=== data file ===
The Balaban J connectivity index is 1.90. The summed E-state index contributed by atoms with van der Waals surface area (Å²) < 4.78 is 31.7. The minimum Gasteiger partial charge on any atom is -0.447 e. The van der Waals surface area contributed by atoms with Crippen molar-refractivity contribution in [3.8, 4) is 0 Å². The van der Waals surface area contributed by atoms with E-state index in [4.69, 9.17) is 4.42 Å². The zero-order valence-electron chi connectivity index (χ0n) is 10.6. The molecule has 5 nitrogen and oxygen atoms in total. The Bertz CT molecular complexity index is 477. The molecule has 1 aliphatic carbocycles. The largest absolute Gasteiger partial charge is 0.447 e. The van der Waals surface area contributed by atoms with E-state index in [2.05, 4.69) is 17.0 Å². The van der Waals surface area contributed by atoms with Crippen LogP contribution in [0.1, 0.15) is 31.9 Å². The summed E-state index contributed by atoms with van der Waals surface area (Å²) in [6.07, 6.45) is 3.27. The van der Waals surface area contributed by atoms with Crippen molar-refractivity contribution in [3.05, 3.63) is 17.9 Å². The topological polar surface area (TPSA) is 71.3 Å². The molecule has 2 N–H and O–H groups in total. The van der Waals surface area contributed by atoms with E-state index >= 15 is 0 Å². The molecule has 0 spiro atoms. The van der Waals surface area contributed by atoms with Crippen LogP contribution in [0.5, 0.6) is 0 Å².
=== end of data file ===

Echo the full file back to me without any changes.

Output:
The Balaban J connectivity index is 1.90. The summed E-state index contributed by atoms with van der Waals surface area (Å²) < 4.78 is 31.7. The minimum Gasteiger partial charge on any atom is -0.447 e. The van der Waals surface area contributed by atoms with Crippen molar-refractivity contribution in [3.8, 4) is 0 Å². The van der Waals surface area contributed by atoms with E-state index in [4.69, 9.17) is 4.42 Å². The zero-order valence-electron chi connectivity index (χ0n) is 10.6. The molecule has 5 nitrogen and oxygen atoms in total. The Bertz CT molecular complexity index is 477. The molecule has 1 aliphatic carbocycles. The largest absolute Gasteiger partial charge is 0.447 e. The van der Waals surface area contributed by atoms with E-state index in [2.05, 4.69) is 17.0 Å². The van der Waals surface area contributed by atoms with Crippen LogP contribution in [0.1, 0.15) is 31.9 Å². The summed E-state index contributed by atoms with van der Waals surface area (Å²) in [6.07, 6.45) is 3.27. The van der Waals surface area contributed by atoms with Crippen molar-refractivity contribution in [3.05, 3.63) is 17.9 Å². The topological polar surface area (TPSA) is 71.3 Å². The molecule has 2 N–H and O–H groups in total. The van der Waals surface area contributed by atoms with E-state index >= 15 is 0 Å². The molecule has 0 spiro atoms. The van der Waals surface area contributed by atoms with Crippen LogP contribution in [0.5, 0.6) is 0 Å².